It takes a thief to catch a thief

Raja Petra Kamarudin

Yes, last week has certainly been an eventful week for Malaysia. Not only was Sothinathan, the Secretary-General of the Malaysian Indian Congress (MIC), suspended from his government post for ‘opposing government policy’, but one of Umno’s Vice Presidents, Federal Territories Minister, Mohd Isa Abdul Samad, had his party membership suspended for six years on a charge of corruption.

This is what Bernama reported last Friday in its news item: BN leaders who oppose told to quit

Menteri Besar Datuk Seri Tajol Rosli Ghazali says Barisan Nasional (BN) leaders who disagree with the Government’s policies should give up their posts and make their voices heard outside the party.

“We can compromise or accept if the (BN) component parties do not sometimes share similar views as those expressed by the top leadership, but we will not tolerate those which affect government policies,” he said.

“…if we can’t accept our party policy, we only have two options, we quit and disagree later,” he said when asked to comment on Datuk S. Sothinathan’s suspension as Deputy Natural Resources and Environment Minister for breaking ranks in Parliament.

Speaking to reporters after the launch of a politeness campaign and the instilling of good values at a Felda scheme in Bersia, near Gerik, Thursday, Tajol Rosli said contradicting views between the component parties should not be heard in Parliament.

He said Sothinathan’s outburst in Parliament showed that he disagreed with the Government’s policies. “Those who disagree should have a private meeting with the Prime Minister, instead of voicing their disagreement in Parliament,” said Tajol Rosli who is also Chairman of the State Liaison Committee.

Tajol Rosli also viewed as firm the Prime Minister’s decision to suspend Sothinathan for three months on Wednesday, stressing that this should serve as a warning to all, including Umno leaders.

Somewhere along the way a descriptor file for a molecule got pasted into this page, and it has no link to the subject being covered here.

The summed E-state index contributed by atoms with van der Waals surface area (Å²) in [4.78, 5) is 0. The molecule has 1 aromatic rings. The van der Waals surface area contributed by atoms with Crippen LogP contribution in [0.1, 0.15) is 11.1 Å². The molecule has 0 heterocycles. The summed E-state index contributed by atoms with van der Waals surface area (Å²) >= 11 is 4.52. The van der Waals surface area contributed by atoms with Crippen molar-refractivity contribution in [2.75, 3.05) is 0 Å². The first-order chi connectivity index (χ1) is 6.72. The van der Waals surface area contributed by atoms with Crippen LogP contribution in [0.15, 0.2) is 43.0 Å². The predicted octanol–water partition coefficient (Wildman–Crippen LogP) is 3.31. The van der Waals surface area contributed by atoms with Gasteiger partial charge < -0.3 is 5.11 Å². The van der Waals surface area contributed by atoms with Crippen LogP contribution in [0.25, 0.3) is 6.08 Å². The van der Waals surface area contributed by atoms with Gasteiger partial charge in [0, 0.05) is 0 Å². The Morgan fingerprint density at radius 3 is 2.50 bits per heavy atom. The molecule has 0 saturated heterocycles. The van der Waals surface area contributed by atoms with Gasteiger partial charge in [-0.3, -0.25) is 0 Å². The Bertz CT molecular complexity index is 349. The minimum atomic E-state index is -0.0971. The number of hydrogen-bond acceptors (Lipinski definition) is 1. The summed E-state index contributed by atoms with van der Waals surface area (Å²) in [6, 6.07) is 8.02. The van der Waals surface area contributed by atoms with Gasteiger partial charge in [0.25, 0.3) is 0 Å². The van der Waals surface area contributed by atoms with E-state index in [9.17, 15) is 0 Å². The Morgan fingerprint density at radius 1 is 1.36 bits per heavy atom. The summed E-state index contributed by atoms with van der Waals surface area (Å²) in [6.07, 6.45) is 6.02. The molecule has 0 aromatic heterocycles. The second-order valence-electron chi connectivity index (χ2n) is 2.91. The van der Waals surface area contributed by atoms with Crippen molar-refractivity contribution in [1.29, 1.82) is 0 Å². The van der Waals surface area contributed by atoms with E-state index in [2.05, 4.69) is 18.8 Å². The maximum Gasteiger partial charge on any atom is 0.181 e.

“Although the PM appears gentle, his decision yesterday was by far the firmest, and this is a warning not only to component parties but also Umno leaders.

“We can have different views but when it comes to party policies, we must follow….” he said at the event launched by Culture, Arts and Heritage Minister Datuk Seri Rais Yatim.

On Sothinathan’s case, Rais told reporters that the Prime Minister’s decision to suspend the Deputy Minister was praiseworthy.

“PM’s action should be commended. He is often seen as gentle and is always smiling, and some even perceive him as one who cannot be taken seriously.

“But his actions yesterday speak volumes of the Prime Minister. I take my hats off to him as he has shown that he is a firm leader,” said Rais.

He said the Prime Minister’s decision was also a warning for those wishing to fully exercise their rights to free speech and utter words that could cause the public to lose their trust and confidence towards the Government.

“We in the Cabinet are proud of the Prime Minister and we have seen Datuk Seri S. Samy Vellu himself as MIC President had accepted the decision in good faith.” – Bernama

Yes, last week has certainly been an eventful week for Malaysia. Not only was Sothinathan, the Secretary-General of the Malaysian Indian Congress (MIC), suspended from his government post for ‘opposing government policy’, but one of Umno’s Vice Presidents, Federal Territories Minister, Mohd Isa Abdul Samad, had his party membership suspended for six years on a charge of corruption.

The Anwar Ibrahim critics say six years is a long time to be able to make a political comeback. Well, this same ‘rule’ should apply to Mohd Isa (‘Isa’ means ‘Jesus’) as well I suppose, if there is any truth in that doctrine. Or do we have one rule for Anwar and the opposite for others?